As we’ve written before, there are many exciting and technically advanced efforts in the field of clean cookstoves. These efforts seek to solve the indoor air pollution problems associated with wood fuels, thereby improving the lives of millions of women and children worldwide. Many of these stove technologies also cite reductions in carbon emissions and reduced deforestation as indirect benefits (often leveraging these offsets as a potential funding source). While we applaud these efforts for their ingenuity, there may be far simpler (albeit less elegant) solutions that can achieve the same ends rapidly at a fraction of the cost.
The answer may lie in LPG, or liquified petroleum gas. LPG is a combustible refinery byproduct that can be compressed and transported in metal cylinders (pictured above). In Kenya, LPG stoves are the preferred cooking method for the middle and upper class. A simple LPG stove can be purchased for <$30, which is less than the cost of the leading clean biomass cookstoves. Gas bottles of various sizes can be purchased and refilled at virtually any market or fuel station, giving the user a clean source of cooking fuel. These stoves are far superior to any biomass stove in terms of both emissions, temperature control, heat output and startup time. So why are they not more popular?
As with most improved technologies in Kenya, cost is a major barrier. To obtain a 13kg gas cylinder, a user must make a deposit of 8,000 Kenyan Shillings (~$80). This deposit is to prevent users from selling the canister as scrap metal after it is used. Compared to wood fuel or charcoal, LPG has much higher upfront costs. But what if there were a way to remove some of these cost barriers? How does the actual incremental cost of LPG compare to charcoal fuel?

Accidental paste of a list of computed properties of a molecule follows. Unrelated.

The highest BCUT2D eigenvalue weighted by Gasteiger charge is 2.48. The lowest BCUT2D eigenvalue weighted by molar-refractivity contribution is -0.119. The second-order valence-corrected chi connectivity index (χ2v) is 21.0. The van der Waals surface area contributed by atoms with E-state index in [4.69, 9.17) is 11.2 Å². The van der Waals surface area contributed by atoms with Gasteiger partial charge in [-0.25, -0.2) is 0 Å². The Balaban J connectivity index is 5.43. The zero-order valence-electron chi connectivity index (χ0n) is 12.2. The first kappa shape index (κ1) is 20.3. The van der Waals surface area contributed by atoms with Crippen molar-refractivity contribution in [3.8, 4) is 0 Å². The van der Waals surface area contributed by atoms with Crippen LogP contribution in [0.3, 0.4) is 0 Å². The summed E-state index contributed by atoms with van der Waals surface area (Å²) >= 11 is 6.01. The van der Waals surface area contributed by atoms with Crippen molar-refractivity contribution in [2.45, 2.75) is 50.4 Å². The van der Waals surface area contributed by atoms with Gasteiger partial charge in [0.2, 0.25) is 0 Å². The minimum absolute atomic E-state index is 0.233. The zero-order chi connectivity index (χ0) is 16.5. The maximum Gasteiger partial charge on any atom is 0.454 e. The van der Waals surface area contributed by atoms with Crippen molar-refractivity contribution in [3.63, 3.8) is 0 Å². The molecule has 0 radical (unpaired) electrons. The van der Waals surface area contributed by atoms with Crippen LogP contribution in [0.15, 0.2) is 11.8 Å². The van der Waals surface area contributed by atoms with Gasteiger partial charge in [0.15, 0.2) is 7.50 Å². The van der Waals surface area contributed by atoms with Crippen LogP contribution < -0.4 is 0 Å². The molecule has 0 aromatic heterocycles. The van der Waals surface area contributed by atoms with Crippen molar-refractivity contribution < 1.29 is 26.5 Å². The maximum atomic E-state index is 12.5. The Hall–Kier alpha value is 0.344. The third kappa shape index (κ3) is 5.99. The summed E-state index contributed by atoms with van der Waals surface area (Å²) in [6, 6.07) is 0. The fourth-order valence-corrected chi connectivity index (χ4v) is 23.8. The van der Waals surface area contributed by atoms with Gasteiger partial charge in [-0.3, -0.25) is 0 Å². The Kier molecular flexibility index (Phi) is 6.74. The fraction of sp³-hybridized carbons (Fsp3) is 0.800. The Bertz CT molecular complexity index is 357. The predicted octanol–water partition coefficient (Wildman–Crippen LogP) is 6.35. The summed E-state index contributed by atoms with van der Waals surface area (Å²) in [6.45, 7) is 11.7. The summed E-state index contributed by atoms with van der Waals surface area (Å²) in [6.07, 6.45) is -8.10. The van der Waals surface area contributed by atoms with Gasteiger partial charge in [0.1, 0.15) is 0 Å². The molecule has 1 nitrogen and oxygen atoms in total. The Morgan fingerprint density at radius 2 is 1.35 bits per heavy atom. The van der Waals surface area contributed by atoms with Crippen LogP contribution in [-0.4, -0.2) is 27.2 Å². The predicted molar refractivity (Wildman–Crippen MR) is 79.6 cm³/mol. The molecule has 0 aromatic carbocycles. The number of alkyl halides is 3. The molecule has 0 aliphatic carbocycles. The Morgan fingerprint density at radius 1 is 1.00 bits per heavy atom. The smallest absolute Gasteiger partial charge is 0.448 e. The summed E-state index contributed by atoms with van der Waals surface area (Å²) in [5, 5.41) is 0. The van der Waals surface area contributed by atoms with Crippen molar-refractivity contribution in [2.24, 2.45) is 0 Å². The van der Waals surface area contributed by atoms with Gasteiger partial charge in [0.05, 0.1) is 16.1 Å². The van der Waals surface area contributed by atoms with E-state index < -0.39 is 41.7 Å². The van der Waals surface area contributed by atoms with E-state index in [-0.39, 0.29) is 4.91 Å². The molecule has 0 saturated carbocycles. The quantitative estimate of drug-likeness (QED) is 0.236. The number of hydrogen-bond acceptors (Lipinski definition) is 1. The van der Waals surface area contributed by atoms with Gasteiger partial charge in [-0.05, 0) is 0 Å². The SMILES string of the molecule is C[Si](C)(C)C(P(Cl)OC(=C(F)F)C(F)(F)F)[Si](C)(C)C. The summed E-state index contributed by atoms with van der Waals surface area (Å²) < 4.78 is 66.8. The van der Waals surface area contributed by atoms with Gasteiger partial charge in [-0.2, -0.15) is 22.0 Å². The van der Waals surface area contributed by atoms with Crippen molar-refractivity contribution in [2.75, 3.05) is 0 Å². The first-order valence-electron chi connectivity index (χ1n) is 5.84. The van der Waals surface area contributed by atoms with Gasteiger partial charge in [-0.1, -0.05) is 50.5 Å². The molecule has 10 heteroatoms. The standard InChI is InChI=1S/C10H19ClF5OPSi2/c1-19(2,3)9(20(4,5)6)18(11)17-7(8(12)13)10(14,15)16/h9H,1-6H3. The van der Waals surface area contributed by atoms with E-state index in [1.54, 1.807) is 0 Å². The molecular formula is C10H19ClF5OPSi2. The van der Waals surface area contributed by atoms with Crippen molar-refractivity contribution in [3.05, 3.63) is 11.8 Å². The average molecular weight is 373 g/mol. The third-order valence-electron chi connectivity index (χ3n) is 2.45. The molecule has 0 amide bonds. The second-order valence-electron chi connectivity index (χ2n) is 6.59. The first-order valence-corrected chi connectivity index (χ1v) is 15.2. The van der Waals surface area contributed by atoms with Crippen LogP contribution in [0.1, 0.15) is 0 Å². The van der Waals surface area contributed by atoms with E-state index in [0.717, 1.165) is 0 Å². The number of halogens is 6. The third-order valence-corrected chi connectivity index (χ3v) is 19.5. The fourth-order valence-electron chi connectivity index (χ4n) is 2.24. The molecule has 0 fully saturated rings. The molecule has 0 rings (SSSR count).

Currently, it costs 2,000 Kenyan Shillings ($20) to fill up a 13kg LPG cylinder in our town of Bungoma. On average, a full cylinder can last 6-8 months with daily use. This translates to a weekly cost of between 62 and 83 shillings, depending on intensity of use. By contrast, an approximately 4kg tin of charcoal costs between 70 and 100 shillings, depending on price fluctuations. Most families in urban and peri-urban areas purchase 2-3 4kg tins of charcoal per week. So, the actual incremental cost of LPG is as little as 60% of that of charcoal.
The barrier for the majority of users in Kenya is the high upfront bottle deposit and filling costs. 10,000 shillings to acquire a gas bottle and fill it represents as much as 1/3 of the average annual income in the region. Even though the deposit is refundable, few BOP customers can afford to have so much of their money tied up at once. But what if these costs could be subsidized, or paid over time?
In the early 90’s the government of the Dominican Republic began a program to modernize cooking fuel usage. The government provided subsidies to users seeking to switch from biomass fuels to LPG. By subsidizing the fixed costs of the stoves and fuel bottles, users quickly adopted the more modern systems. Within five years, there was a 20.5% increase in the use of LPG stoves across income sectors. This growth of demand for LPG has had ripple effects, encouraging the government to build modern natural gas refineries and filling stations. It has even led to the conversion of gasoline-powered automobiles to LPG-based systems, which have lower emissions and improved efficiency.
Could such a program be duplicated in Kenya? Most certainly. Filling stations already exist throughout the country, and the benefits of LPG are widely known to consumers. The main drawback of LPG is the obvious– it’s a fossil fuel and fossil fuels aren’t renewable. However, there is an emerging technology that could solve even this seemingly intractable obstacle: compressed biogas.
Biogas is an LPG substitute made from decomposed human, animal and food waste. Biogas production is cost-effective and rapidly growing in India and Pakistan. With proper compression equipment, biogas can be made locally in urban, peri-urban or rural areas and packaged into the same cylinders used for LPG. Compressed biogas could then integrate seamlessly into the existing LPG supply chain.
We hope that simple, yet potentially impactful technologies like LPG stoves and compressed biogas continue to grow, as they represent some of the most cost-effective and cleanest cooking technologies in existence.